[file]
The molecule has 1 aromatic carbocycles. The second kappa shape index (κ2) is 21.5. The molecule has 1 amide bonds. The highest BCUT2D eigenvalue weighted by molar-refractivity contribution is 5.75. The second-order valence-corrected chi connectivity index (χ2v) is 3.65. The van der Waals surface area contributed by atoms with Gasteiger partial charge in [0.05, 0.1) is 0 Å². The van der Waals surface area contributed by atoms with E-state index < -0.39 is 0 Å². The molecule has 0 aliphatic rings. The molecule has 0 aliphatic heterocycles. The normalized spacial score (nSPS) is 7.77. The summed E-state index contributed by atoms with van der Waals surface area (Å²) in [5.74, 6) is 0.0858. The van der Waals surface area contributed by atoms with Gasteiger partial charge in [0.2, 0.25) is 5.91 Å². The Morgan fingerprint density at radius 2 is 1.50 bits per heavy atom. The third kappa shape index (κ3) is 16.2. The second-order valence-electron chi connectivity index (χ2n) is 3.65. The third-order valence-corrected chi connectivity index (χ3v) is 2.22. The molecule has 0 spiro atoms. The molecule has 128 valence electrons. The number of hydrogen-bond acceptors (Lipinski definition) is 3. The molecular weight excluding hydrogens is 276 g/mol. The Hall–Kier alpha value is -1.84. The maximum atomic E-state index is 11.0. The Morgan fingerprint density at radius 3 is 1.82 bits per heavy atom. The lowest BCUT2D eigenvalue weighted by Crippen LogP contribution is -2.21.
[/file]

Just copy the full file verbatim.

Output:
The molecule has 1 aromatic carbocycles. The second kappa shape index (κ2) is 21.5. The molecule has 1 amide bonds. The highest BCUT2D eigenvalue weighted by molar-refractivity contribution is 5.75. The second-order valence-corrected chi connectivity index (χ2v) is 3.65. The van der Waals surface area contributed by atoms with Gasteiger partial charge in [0.05, 0.1) is 0 Å². The van der Waals surface area contributed by atoms with E-state index < -0.39 is 0 Å². The molecule has 0 aliphatic rings. The molecule has 0 aliphatic heterocycles. The normalized spacial score (nSPS) is 7.77. The summed E-state index contributed by atoms with van der Waals surface area (Å²) in [5.74, 6) is 0.0858. The van der Waals surface area contributed by atoms with Gasteiger partial charge in [0.2, 0.25) is 5.91 Å². The Morgan fingerprint density at radius 2 is 1.50 bits per heavy atom. The third kappa shape index (κ3) is 16.2. The second-order valence-electron chi connectivity index (χ2n) is 3.65. The third-order valence-corrected chi connectivity index (χ3v) is 2.22. The molecule has 0 spiro atoms. The molecule has 128 valence electrons. The number of hydrogen-bond acceptors (Lipinski definition) is 3. The molecular weight excluding hydrogens is 276 g/mol. The Hall–Kier alpha value is -1.84. The maximum atomic E-state index is 11.0. The Morgan fingerprint density at radius 3 is 1.82 bits per heavy atom. The lowest BCUT2D eigenvalue weighted by Crippen LogP contribution is -2.21.